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I wrote a script to print specific days of a log file ! the script work properly , but I wrote the loop part with while read line and the log file contains more than 150000 items ! the script wants to read it line by line and it takes hours !so, the while should be changed in some way ! I know about for I in {1..N} but I want something better that work for any log file .

what do you suggest ?

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Is perl an option? You could try parsing it with a regular expression tool. It will in any case take a lot of time though. – FailedDev Sep 28 '11 at 17:47
    
no in bash shell not Perl ! I don't know what is regular expression ! i'm beginner – matarsak Sep 28 '11 at 17:52
    
Reading 150,000 lines with bash does not take hours. The content of the while body is the cause of the slowness you report. – glenn jackman Sep 28 '11 at 19:03
    
but when I have while read line I always have problem ! I should press enter for each line to be read – matarsak Sep 28 '11 at 19:08
up vote 1 down vote accepted

You'll have to show us what you are doing. Please edit your posting to include smallest subset of while loop code that illustrates your problem. Also please show exact text of any errors or warning msgs.

Per your comment '... I should press enter for each line to be read'. You are definitely doing something wrong. Reading each line should be automatic. Here is a basic outline of processing files with bash.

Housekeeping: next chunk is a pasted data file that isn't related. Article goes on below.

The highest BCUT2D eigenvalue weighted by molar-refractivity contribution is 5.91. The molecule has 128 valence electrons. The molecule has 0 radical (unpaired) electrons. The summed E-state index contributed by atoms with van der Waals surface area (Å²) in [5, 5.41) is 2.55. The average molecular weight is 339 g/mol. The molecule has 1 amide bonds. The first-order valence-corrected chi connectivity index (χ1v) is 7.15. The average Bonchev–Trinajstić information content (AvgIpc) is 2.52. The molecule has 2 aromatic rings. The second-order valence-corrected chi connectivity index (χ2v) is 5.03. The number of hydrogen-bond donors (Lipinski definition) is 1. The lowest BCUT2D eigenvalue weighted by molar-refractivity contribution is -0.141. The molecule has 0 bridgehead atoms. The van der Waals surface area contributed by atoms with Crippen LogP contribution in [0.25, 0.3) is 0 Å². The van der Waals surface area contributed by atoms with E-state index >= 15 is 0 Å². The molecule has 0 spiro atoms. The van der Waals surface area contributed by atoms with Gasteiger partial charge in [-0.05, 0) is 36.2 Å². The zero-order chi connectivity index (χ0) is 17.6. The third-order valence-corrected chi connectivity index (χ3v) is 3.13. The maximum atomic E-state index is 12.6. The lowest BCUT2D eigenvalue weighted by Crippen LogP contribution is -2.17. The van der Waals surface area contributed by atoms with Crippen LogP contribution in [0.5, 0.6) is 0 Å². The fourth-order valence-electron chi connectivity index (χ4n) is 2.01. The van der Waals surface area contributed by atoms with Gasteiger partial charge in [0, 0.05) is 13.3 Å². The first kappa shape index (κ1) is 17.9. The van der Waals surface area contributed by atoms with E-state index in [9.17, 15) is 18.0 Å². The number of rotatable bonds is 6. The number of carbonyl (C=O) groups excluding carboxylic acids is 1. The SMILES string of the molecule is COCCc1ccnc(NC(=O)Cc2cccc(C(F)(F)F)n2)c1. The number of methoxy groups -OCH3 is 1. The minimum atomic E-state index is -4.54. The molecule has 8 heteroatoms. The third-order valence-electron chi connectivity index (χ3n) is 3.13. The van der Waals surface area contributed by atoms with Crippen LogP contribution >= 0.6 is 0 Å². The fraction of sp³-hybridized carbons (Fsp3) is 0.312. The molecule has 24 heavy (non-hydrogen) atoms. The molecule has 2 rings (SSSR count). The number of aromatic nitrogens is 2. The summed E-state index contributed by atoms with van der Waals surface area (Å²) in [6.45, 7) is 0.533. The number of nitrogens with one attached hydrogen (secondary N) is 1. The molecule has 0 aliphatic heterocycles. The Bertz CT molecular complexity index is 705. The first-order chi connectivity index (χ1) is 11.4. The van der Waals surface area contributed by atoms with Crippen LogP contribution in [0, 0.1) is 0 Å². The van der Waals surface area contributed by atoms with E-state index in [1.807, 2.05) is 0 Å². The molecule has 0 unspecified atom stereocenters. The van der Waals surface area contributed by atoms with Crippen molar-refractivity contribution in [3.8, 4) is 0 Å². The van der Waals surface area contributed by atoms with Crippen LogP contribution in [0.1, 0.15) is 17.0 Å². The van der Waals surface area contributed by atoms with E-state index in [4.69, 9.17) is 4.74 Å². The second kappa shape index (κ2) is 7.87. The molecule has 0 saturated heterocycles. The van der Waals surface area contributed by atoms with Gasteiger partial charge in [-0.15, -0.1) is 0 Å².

Would you consider using awk? I can post better solutions with that standard tool.

 inputFiles="${@}"
 cat "${inputFiles}"\
 | while read line ; do
     case ${line} in
        2[0-9][0-9][0-9]-[0-1][0-9]-[0-3][0-9]* ) 
            # matched date
             print ${line}
        ;;
        * )
            # you'll need to add other reg-expes here to extract data you want
        ;;
      esac
 done

You may have to remove the dbl-quotes on ${inputFiles}.

The purpose of using cat ${inputfiles | while read line ... is to allow processing any files you list on the cmdline.

Have you tried using grep to look thru your logfiles?

 date1='2011-09-11' ; date2='2011-09-12'; date3='2011-09-13'
 grep "${date1}|${date2}|${date3}" *.logFiles | grep -i error

You could also use the date1... as a case target in the while loop above.

 case ${line} in
   ${date1}*|${date2}*|${date3}* )
      echo $line
   ;;
 esac

You may get away with removing the '*'s above OR if the date is NOT the first element in the line, you may need to add '*' in front of each ${dateN}.

Or if you're keeping your logfiles zipped up,

 gunzip -c ${zippedLogFiles_gz) | grep "${date1}|${date2}|${date3}" | grep -i error

is often a good place to start (and only unzips your files in place (just sending the uncompressed output into the pipe)).

P.S. as you appear to be a new user, if you get an answer that helps you please remember to mark it as accepted, and/or give it a + (or -) as a useful answer.

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